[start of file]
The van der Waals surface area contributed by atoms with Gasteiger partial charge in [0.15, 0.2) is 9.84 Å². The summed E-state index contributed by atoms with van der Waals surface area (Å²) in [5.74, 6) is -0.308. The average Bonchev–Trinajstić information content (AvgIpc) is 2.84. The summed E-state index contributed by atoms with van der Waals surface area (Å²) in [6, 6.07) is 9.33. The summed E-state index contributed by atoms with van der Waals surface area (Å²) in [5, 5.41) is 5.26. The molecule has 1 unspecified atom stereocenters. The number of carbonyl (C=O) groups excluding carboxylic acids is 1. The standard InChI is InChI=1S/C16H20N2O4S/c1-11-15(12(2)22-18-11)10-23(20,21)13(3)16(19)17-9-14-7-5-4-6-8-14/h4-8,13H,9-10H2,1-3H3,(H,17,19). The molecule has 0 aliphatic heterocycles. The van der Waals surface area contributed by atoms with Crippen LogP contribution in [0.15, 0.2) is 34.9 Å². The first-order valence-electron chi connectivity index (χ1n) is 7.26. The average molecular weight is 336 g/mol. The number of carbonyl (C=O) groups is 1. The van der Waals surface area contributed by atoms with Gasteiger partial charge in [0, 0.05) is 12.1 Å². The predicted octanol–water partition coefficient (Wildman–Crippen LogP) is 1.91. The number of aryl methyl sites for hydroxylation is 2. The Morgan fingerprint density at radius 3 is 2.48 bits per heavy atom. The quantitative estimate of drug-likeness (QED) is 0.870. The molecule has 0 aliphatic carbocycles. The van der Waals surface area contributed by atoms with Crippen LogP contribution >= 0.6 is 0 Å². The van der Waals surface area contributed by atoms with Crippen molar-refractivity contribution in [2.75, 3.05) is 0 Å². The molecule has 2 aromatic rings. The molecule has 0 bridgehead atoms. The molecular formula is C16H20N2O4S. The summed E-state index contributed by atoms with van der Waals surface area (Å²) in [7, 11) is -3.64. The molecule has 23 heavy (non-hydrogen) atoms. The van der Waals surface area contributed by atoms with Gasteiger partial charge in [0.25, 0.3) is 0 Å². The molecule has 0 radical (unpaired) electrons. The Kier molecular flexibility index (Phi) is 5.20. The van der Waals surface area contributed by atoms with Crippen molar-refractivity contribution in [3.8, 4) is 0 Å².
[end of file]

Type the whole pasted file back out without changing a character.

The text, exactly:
The van der Waals surface area contributed by atoms with Gasteiger partial charge in [0.15, 0.2) is 9.84 Å². The summed E-state index contributed by atoms with van der Waals surface area (Å²) in [5.74, 6) is -0.308. The average Bonchev–Trinajstić information content (AvgIpc) is 2.84. The summed E-state index contributed by atoms with van der Waals surface area (Å²) in [6, 6.07) is 9.33. The summed E-state index contributed by atoms with van der Waals surface area (Å²) in [5, 5.41) is 5.26. The molecule has 1 unspecified atom stereocenters. The number of carbonyl (C=O) groups excluding carboxylic acids is 1. The standard InChI is InChI=1S/C16H20N2O4S/c1-11-15(12(2)22-18-11)10-23(20,21)13(3)16(19)17-9-14-7-5-4-6-8-14/h4-8,13H,9-10H2,1-3H3,(H,17,19). The molecule has 0 aliphatic heterocycles. The van der Waals surface area contributed by atoms with Crippen LogP contribution in [0.15, 0.2) is 34.9 Å². The first-order valence-electron chi connectivity index (χ1n) is 7.26. The average molecular weight is 336 g/mol. The number of carbonyl (C=O) groups is 1. The van der Waals surface area contributed by atoms with Gasteiger partial charge in [0, 0.05) is 12.1 Å². The predicted octanol–water partition coefficient (Wildman–Crippen LogP) is 1.91. The number of aryl methyl sites for hydroxylation is 2. The Morgan fingerprint density at radius 3 is 2.48 bits per heavy atom. The quantitative estimate of drug-likeness (QED) is 0.870. The molecule has 0 aliphatic carbocycles. The van der Waals surface area contributed by atoms with Crippen LogP contribution >= 0.6 is 0 Å². The van der Waals surface area contributed by atoms with Crippen molar-refractivity contribution in [2.75, 3.05) is 0 Å². The molecule has 2 aromatic rings. The molecule has 0 bridgehead atoms. The molecular formula is C16H20N2O4S. The summed E-state index contributed by atoms with van der Waals surface area (Å²) in [7, 11) is -3.64. The molecule has 23 heavy (non-hydrogen) atoms. The van der Waals surface area contributed by atoms with Gasteiger partial charge in [0.25, 0.3) is 0 Å². The molecule has 0 radical (unpaired) electrons. The Kier molecular flexibility index (Phi) is 5.20. The van der Waals surface area contributed by atoms with Crippen molar-refractivity contribution in [3.8, 4) is 0 Å².